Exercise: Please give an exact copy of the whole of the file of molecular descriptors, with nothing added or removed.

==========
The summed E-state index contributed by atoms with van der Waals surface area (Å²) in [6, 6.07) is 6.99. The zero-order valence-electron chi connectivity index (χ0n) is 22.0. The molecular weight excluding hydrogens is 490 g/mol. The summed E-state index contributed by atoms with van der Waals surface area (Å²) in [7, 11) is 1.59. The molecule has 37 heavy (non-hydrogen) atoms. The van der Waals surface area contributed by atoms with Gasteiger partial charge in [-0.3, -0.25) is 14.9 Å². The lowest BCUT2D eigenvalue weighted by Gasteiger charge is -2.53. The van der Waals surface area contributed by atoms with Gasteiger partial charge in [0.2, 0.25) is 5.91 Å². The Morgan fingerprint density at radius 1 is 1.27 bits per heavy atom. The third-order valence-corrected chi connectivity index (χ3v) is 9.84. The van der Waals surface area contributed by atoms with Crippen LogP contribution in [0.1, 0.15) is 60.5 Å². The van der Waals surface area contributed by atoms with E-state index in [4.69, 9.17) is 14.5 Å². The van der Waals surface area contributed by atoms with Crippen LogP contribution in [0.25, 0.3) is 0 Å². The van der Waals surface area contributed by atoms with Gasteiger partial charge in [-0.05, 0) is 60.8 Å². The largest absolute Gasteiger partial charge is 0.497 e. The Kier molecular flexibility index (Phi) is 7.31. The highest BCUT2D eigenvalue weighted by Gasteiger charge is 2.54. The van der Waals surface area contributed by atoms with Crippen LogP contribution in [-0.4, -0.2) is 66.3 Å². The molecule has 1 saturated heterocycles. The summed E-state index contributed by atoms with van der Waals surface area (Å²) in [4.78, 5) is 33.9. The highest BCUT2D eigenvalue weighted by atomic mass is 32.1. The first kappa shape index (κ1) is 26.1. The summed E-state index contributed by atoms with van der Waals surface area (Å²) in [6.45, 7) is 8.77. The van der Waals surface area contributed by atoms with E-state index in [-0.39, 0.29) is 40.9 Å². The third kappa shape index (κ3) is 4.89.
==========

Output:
The summed E-state index contributed by atoms with van der Waals surface area (Å²) in [6, 6.07) is 6.99. The zero-order valence-electron chi connectivity index (χ0n) is 22.0. The molecular weight excluding hydrogens is 490 g/mol. The summed E-state index contributed by atoms with van der Waals surface area (Å²) in [7, 11) is 1.59. The molecule has 37 heavy (non-hydrogen) atoms. The van der Waals surface area contributed by atoms with Gasteiger partial charge in [-0.3, -0.25) is 14.9 Å². The lowest BCUT2D eigenvalue weighted by Gasteiger charge is -2.53. The van der Waals surface area contributed by atoms with Gasteiger partial charge in [0.2, 0.25) is 5.91 Å². The Morgan fingerprint density at radius 1 is 1.27 bits per heavy atom. The third-order valence-corrected chi connectivity index (χ3v) is 9.84. The van der Waals surface area contributed by atoms with Crippen LogP contribution in [0.1, 0.15) is 60.5 Å². The van der Waals surface area contributed by atoms with E-state index in [4.69, 9.17) is 14.5 Å². The van der Waals surface area contributed by atoms with Crippen LogP contribution in [0.25, 0.3) is 0 Å². The van der Waals surface area contributed by atoms with Gasteiger partial charge in [-0.05, 0) is 60.8 Å². The largest absolute Gasteiger partial charge is 0.497 e. The Kier molecular flexibility index (Phi) is 7.31. The highest BCUT2D eigenvalue weighted by Gasteiger charge is 2.54. The van der Waals surface area contributed by atoms with Crippen LogP contribution in [-0.4, -0.2) is 66.3 Å². The molecule has 1 saturated heterocycles. The summed E-state index contributed by atoms with van der Waals surface area (Å²) in [4.78, 5) is 33.9. The highest BCUT2D eigenvalue weighted by atomic mass is 32.1. The first kappa shape index (κ1) is 26.1. The summed E-state index contributed by atoms with van der Waals surface area (Å²) in [6.45, 7) is 8.77. The van der Waals surface area contributed by atoms with E-state index in [-0.39, 0.29) is 40.9 Å². The third kappa shape index (κ3) is 4.89.